Lacquer types

Lacquer types

There are several urushi lacquer types and each of them is dedicated to a different use.

urushi types

The Urushi lacquer is part of all the steps of the decorative production, from the preparation of the grounds to the final coatings.

In addition to this the first major distinction in the case of urushi types is between raw and refined lacquer.

Refined process of urushi

There are two important steps in the refined process of the lacquer. They are generally done together.

The first, called kurome, is a dehydratation process. In this process is very important that the water content in the raw lacquer must reduced very slowly.

The second, called nayashi, is a process of homogenization. Oils (sesame, linseed, princess tree and rapeseed oil), resins (pine, gamboge) or coloring agents (pigments, iron filings) are added to the raw lacquer during the homogenization stage, depending on the viscosity to be obtained and the use of the finished lacquer.

Black urushi lacquer

Iron hydroxide (mixture of iron sulphate and caustic soda in a 10:3 ratio) reacts very rapidly with urushi and should be addeed at the end of the dehydratation process. It is mixed with water and then the precipitate is washed and filtered several times before it can be used for coloring.

Lacquer types diagram

A simplified diagram of the distinctions of different types of urushi lacquer:

urushi types diagram
Tab. Urushi types


Heckman Gunther, “Urushi no Waza, Japanese Lacquer Technology“, Nihon Art Publishers, Ellwangen, 2002. ISBN – 3980575527



What is urushi?

Urushi lacquer is a latex extracted from trees growing in some Asian countries (in areas 500 meters above sea level), with a temperature range from 8 to 20° C and in which the rainfall exceeds 0,6 m a year.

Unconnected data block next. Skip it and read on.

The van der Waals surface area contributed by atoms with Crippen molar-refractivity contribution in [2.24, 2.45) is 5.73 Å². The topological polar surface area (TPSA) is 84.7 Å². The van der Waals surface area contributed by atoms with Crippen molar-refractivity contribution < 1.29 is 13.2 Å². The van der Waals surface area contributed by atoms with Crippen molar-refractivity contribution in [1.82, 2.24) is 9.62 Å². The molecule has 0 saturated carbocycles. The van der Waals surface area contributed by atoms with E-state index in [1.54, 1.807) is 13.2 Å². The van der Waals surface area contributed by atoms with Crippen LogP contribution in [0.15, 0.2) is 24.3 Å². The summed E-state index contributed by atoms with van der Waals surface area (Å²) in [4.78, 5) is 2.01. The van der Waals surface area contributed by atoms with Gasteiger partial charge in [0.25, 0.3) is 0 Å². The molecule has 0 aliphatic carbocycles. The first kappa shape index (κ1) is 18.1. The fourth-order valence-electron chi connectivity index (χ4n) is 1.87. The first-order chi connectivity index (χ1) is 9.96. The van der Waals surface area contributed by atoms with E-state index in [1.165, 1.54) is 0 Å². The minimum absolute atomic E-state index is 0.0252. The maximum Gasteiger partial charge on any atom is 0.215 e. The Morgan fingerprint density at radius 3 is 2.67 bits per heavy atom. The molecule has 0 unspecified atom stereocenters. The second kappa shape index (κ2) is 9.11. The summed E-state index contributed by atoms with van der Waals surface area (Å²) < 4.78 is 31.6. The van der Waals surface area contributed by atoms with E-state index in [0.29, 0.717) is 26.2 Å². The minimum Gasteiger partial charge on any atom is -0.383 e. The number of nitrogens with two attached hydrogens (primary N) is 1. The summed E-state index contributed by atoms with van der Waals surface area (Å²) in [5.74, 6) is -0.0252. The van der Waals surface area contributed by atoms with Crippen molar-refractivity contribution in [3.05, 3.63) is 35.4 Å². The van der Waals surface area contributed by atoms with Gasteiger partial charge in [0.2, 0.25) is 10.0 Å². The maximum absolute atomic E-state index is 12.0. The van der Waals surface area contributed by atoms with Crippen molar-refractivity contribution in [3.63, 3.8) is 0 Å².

The urushi lacquer is the most fine because the climatic conditions in Japan are the most favorable to obtain a high quality product.

The urushi harvesting process (Urushi kaki)

Lacquer is obtained from the sap of the Rhus Verniciflua, a tree of the Anacardiaceae family.
Lacquer trees originally grew in the wild while for many centuries they have been cultivated.

The main harvesting time of urushi is between the middle of june and the end of september.
First tapping, called hatsuhen, is made from may to june.
Second tapping, called sakarihen, is made from june until september.
Third or late tapping, called osohen, is up to the end of november.

The sap of the lacquer flows in channels inside the plant. If the tree is damaged, the channels break and the sap the comes out.
This is what happens when a cut is made on the bark of the tree and a substance similar to latex leaks out: the raw lacquer.
It is a rather rare substance because even under ideal conditions mature lacquer trees produce a small amount.

The lacquer harvest takes place in mid-June and continues until the first cold weather (mid-October).